In special effects pioneer Douglas Trumbull’s last directed film Brainstorm (1983), scientist Lillian Reynolds (Louise Fletcher) suffers a fatal heart attack while working on an experimental interface that allows first person experiences be recorded. Before she is completely incapacitated, she manages to turn on the computers and sensors and pull on the recording harness. She then dies, with the optical tape spooling a complete recording of the experience. Fellow scientist Michael Brace (Christopher Walken) manages to play back the recording after blocking out the physical feedback of the heart attach following a near fatal attempt to experience Reynold’s final top in raw form. The move ends with Brace realizing that the brain continues to experience thoughts, visuals, and sensations long after the body is clinically dead. Seems like something fantastic or manifest religious conviction? Perhaps–until now.
Doctors at NYU’s Langone School of Medicine conducted a study of laboratory animals and human patients who were clinically dead and resuscitated to see whether brain activity truly ceased with the cessation of cardiovascular function. Their results were surprising–rats with induced heart attacks showed high functioning brain activity for a brief time after the fact. And resuscitated patients were able to recount observations made after full cardiac arrest, where the subsequent cessation of lower brain stem activity was thought to result in instant death. These observations were corroborated by attending medical staff.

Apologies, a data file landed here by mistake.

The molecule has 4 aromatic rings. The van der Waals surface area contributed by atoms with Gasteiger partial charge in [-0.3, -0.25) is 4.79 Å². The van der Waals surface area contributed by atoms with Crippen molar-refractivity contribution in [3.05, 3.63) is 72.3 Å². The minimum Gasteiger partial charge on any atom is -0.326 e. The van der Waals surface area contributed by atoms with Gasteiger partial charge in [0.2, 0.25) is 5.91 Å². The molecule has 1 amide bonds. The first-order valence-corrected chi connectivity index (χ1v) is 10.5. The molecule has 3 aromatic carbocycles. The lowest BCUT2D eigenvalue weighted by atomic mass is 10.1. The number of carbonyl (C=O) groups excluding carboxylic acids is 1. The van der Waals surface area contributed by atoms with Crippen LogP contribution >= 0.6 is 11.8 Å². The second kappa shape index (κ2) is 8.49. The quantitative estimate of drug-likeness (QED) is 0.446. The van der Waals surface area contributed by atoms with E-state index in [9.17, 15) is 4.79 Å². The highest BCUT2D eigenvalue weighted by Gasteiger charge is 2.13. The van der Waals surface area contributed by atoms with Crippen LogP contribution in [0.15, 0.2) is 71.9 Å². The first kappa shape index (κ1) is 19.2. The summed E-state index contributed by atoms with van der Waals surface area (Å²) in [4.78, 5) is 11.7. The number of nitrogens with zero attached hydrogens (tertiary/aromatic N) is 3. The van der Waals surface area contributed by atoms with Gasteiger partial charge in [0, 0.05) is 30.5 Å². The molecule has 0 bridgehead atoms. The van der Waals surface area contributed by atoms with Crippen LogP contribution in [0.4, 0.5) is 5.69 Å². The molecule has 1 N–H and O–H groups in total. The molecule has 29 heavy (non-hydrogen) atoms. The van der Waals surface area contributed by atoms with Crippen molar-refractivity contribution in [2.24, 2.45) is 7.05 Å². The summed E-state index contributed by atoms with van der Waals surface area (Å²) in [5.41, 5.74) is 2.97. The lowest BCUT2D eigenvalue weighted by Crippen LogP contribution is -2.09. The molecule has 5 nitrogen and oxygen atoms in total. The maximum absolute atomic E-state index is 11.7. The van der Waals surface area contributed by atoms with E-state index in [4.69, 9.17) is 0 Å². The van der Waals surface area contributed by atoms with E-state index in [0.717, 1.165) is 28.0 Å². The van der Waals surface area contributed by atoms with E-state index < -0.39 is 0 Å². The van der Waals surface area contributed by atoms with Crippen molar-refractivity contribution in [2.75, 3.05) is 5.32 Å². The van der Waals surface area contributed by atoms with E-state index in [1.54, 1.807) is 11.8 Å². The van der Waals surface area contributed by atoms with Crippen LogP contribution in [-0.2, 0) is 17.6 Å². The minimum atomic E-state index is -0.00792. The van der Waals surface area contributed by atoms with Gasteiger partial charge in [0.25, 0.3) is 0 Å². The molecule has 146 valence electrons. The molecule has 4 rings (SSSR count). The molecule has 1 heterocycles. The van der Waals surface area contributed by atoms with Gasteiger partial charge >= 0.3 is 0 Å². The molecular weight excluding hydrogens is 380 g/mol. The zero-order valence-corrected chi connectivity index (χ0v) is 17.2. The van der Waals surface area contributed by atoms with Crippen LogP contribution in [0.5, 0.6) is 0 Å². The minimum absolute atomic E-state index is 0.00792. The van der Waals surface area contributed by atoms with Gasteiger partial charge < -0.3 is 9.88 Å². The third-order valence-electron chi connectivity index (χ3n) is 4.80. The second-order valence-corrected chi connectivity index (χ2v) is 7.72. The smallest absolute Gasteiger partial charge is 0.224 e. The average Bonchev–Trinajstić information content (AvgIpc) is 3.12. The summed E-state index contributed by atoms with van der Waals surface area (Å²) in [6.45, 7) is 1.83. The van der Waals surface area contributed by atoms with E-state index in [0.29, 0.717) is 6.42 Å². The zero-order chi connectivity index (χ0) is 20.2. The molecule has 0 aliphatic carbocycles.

That’s the good news. The bad news is that the study suggests that people in full cardiac arrest are aware that they are dead. The prospect of impending doom experienced by a helpless victim is unsettling to say the least.
Brainstorm projected a potentially rosier outcome than just fading to black after an final awful realization of impending dissolution. It wasn’t the horror predicted in the original Flatliners (1990), fortunately, but it was a minimalist take along the lines of Dante Alighieri’s Divine Comedy (1320), albeit with a significantly more positive spin. Let us all pray that it is so.